Alcohol Red, White, and Sacrebleu—How American Wines Shocked the World


From wine elves to classy pitchmen, American winemakers have tried just about everything to challenge the dominance of French vintners. And yet, with infamous labels like Ripple and Thunderbird, Yankee wines had long endured the reputation of being good for just one one thing—getting blitzed.

So it must have seemed like a cruel joke in 1976 when a British wine merchant arranged The Paris Tasting, a one-of-its-kind competition that pitted mighty France versus lowly America in a blind taste test judged entirely by Gallic wine experts. 

But as viewers of the movie Bottle Shock and the documentary Mondovino can tell you, the unthinkable happened: America took home top honors for both red and white wine.

The Paris Tasting made Mike Grgich an instant legend, but back then, even the maker of the winning white couldn't believe he had won. "I said are you sure it's me?" recalls Grgich. How could this American, an immigrant who fled communist Yugoslavia, shock the world?

The French wanted to find out, so Jean-Noël Fourmeaux, an official government wine taster became a wine spy. He headed to California to discover how, in the span of a couple of decades, American winemakers progressed from Thunderbird to Grgich's award-winning white.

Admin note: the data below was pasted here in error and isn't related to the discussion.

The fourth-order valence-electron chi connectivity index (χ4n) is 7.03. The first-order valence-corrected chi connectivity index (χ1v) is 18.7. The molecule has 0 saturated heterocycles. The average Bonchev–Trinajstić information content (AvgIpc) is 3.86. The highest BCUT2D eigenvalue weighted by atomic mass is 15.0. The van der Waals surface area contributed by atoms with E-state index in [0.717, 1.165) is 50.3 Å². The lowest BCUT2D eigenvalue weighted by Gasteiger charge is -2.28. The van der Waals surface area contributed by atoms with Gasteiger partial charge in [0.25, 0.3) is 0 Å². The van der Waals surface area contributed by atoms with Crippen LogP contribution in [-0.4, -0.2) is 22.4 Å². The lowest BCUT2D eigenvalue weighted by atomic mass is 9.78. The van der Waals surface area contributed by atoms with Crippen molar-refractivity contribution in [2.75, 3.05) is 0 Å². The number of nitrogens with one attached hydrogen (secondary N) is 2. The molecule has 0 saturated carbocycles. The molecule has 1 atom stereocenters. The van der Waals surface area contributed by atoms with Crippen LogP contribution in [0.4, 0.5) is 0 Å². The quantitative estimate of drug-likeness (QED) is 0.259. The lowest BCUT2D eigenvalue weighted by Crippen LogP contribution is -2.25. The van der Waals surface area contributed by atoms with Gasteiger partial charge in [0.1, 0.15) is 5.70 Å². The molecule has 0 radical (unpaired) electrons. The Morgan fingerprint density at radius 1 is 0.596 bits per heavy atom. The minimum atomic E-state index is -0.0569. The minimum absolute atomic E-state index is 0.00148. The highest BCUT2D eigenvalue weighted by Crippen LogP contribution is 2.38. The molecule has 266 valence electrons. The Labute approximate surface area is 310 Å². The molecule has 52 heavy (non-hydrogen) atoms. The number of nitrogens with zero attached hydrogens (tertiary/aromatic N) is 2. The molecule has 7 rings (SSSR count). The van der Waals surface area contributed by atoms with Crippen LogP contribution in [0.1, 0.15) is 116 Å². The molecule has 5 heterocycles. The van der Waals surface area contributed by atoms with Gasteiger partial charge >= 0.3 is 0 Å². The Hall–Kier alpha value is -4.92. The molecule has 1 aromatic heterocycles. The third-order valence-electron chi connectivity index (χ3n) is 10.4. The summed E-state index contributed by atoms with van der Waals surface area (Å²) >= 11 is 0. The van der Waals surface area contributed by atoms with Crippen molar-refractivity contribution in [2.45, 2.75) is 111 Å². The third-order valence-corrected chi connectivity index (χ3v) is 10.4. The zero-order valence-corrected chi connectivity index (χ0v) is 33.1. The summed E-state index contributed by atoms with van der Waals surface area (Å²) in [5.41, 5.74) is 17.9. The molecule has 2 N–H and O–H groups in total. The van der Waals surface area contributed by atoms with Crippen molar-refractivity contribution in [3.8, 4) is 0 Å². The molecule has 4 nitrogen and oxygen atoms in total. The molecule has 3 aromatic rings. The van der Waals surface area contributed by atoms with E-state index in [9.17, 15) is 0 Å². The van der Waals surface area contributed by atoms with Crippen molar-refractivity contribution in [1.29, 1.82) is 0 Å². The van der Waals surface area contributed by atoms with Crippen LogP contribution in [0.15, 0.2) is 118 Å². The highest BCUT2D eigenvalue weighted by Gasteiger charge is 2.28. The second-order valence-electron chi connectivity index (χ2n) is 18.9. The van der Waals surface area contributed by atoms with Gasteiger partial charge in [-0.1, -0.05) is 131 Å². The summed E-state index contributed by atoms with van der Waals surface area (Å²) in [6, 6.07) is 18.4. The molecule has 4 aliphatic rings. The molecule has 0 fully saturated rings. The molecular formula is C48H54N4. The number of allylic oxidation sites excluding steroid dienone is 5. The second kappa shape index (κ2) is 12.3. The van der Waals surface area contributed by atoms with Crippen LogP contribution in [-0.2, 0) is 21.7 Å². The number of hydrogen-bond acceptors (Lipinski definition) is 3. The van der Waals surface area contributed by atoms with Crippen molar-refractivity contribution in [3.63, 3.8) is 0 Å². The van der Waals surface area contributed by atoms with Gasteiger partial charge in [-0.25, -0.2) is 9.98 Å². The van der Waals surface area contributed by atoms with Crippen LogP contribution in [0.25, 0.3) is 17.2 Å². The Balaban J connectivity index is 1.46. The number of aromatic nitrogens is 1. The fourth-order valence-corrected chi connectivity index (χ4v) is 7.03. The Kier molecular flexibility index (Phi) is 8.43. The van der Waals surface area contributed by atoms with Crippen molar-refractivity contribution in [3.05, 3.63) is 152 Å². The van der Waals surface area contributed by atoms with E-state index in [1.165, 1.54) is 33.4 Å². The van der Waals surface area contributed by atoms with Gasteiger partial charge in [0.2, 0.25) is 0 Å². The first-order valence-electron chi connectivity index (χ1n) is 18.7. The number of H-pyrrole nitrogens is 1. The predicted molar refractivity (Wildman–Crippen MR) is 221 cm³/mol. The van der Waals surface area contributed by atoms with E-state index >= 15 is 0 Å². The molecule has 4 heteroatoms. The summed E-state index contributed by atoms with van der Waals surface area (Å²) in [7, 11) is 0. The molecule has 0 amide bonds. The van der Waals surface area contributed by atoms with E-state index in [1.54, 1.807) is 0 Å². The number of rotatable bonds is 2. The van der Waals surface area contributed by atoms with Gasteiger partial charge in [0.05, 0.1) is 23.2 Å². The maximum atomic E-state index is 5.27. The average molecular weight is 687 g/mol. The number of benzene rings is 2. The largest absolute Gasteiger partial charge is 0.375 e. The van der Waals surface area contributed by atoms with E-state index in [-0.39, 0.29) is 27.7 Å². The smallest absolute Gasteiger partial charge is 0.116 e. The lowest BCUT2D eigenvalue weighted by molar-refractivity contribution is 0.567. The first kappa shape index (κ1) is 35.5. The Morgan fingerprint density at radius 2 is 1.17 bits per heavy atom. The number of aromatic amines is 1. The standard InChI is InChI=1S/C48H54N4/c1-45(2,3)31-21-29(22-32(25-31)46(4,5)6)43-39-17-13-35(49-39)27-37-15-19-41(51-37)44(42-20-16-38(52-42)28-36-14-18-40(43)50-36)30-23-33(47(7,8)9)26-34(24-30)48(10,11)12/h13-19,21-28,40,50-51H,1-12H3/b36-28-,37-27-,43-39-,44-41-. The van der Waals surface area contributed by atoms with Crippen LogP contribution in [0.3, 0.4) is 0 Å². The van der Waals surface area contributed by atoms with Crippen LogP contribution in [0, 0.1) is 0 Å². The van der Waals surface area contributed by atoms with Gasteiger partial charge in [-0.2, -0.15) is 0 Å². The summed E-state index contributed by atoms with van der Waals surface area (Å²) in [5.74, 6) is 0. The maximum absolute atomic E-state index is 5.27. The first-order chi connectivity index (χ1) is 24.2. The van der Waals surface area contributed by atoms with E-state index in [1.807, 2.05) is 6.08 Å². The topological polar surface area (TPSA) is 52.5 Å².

Fourmeaux encountered a freewheeling atmosphere of technological and cultural innovation—one that attracted the likes of Squire Fridell of Glen Lyon Vineyards, a winemaker who has his own reason for smiling at America's emergence as a leader in wine. Fourmeaux pondered what he could create by mixing French tradition with Yankee innovation, and it led him to a most unexpected decision.

"Red, White, and Sacrebleu" is written and produced by Ted Balaker, who also hosts. Director of Photography: Alex Manning; Field Producers: Paul Detrick and Hawk Jensen; Production Associates: Zach Weissmueller and Tannen Wels.

Special thanks to D'Argenzio Winery and the Wine Institute.

Approximately 7.30 minutes. Go here for downloadable versions.

NEXT: Obama's False Economic Consensus

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  1. Obama, you want to create jobs?

    Then get out of the way, you incompetent fool.

    1. Congratulations! You just made it on the enemies list.

  2. Annie Green Springs. Peach Creek, Cherry Orchard, Plum Hollow. Seventeen dollars a case.

    Oh, and you spelled Grinch wrong.

  3. Boone’s Farm is better than all the labels mentioned in the article.

  4. For that matter, you spelled “Sacre Bleu!” wrong, too.

    1. You mean to say: you spelled “sacre’ bleu” wrong (where the ‘ is a so-called “accent e’gu” [which itself has the same accent…but I’ll stop here before an infinite regress ensues]).